Predicting Canucks’ Bo Horvat’s Next Contract Extension

This offseason should be a relatively busy one for the Vancouver Canucks. They’ll have decisions to make regarding their restricted free agents (RFA), most notably Brock Boeser, and will also look to add in free agency to build off of a strong second half of their 2021-22 campaign. General manager Patrick Allvin, president of hockey operations Jim Rutherford, and assistant general managers Émilie Castonguay and Cammi Granato might also want to start thinking about the free-agent class for next season, which includes their captain Bo Horvat. As conversations inevitably pick up, it gives us a chance to predict Horvat’s next contract extension.

Horvat will be entering the final year of a six-year, $33 million extension signed in 2017, worth an average annual value (AAV) of $5.5 million. Along with J.T. Miller, Horvat will be up for a significant and well-deserved pay raise. He was named captain of the Canucks on Oct. 9 ahead of the 2019-20 season, the 14th in franchise history.

Related: Canucks 2022 Offseason Trade Targets: Toronto Maple Leafs

Evaluating his recent production and player comparisons from around the league, we’ll break down what a contract could look like for the former ninth overall pick in the 2013 NHL Entry Draft.

Horvat’s Recent Production

Despite missing 12 games this season due to injury, Horvat scored the highest goal total of his career, with 31 goals to go along with 21 assists. His previous career-high was 27 goals (2018-19) scored in a full 82 games. While expecting him to continue to hit the 40-goal mark would be optimistic, scoring 30 is a realistic expectation for the 27-year-old moving forward. Horvat has hit the 20-goal plateau five times in his career while putting up 50 points or more four separate times, including a 61-point season in 2018-19.

Bo Horvat, Vancouver Canucks
Bo Horvat, Vancouver Canucks (Amy Irvin / The Hockey Writers)

Horvat’s production is not all about goals and assists. A big difference between this season and the ones before was his shooting percentage (S%), where he scored on a career-high 16% of his shots. He is also one of the best in the business in the face-off circle, winning 57.02% of his faceoffs this season, and among players who took at least 400 draws, he was ranked in the top 10.

Fun fact, Horvat has never finished a season with a faceoff percentage (F%) below 50%; his lowest was during his sophomore season when he won 50.9% of his draws. He has also been solid in the analytical deportment, with a Corsi for percentage (CF%) at even strength of 51.8% this season, his best in that category to date.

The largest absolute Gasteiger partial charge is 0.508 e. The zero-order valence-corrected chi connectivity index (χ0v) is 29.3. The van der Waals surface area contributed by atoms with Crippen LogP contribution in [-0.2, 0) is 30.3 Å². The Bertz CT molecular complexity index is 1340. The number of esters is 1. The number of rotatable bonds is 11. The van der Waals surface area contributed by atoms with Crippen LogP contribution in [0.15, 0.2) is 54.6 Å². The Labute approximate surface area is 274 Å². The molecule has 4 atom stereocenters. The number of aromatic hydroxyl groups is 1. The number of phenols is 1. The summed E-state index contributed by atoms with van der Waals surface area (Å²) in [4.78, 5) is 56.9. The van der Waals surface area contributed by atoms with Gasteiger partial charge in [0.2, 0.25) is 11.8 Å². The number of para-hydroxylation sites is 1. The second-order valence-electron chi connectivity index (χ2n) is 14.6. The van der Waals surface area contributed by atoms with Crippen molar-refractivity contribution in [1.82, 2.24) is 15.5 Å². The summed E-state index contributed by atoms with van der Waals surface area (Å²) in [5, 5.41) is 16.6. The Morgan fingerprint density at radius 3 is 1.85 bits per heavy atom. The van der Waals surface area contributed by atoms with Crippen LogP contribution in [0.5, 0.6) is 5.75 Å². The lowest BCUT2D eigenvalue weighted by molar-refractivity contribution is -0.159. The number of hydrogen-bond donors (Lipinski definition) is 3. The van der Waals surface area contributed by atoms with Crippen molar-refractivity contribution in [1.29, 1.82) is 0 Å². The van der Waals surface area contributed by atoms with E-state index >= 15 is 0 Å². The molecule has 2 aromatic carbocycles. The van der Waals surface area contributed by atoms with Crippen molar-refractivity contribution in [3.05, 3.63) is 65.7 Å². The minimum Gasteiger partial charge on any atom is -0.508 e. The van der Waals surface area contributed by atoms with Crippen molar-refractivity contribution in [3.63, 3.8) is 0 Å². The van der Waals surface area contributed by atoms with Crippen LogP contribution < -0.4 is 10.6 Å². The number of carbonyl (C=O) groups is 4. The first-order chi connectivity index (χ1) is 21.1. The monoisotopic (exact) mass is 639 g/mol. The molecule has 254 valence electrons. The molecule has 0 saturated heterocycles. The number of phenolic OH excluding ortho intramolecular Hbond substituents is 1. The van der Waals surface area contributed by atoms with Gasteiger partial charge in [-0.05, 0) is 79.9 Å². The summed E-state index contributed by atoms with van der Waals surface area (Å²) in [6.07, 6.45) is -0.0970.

The Athletic‘s Dom Luszczyszyn has a Game Score Value Added (GSVA) program that breaks down a player’s on-ice value and market value, projecting it over the future. While it’s not a perfect model, it offers a bit of perspective on what a player brings and their value based on their salary. Horvat’s GSVA shows he outplayed his contract by nearly $1 million this season, producing roughly at a $6.5 million projection while also having an on-ice value of 1.7 wins.

Now, as a player ages, their game will reflect that to a certain extent, and in this case, “The model sees Horvat as likely to remain a top-six caliber contributor into his 30s but suggests that his overall value is likely to dip below $6 million by 2023-24 and below $5 million a couple of years later. As such, GSVA considers a long-term Horvat extension to be a relatively risky proposition unless the annual average value of the deal is tightly managed” (from ‘How should the Canucks approach extension talks with Miller, Boeser and Horvat?’ The Athletic, June 6, 2022).

Taking all of that information into consideration, the next order of business is to compare Horvat to players around the league.

Horvat’s Player Comparables

Anytime a player’s contract is up for renewal, outside of looking at their individual stats, players around the league with similar stats and value present a good bar for understanding their next deal. There were a few players to consider here, such as Kevin Hayes of the Philadelphia Flyers and Matt Duchene of the Nashville Predators, but they didn’t fit the criteria as well as others.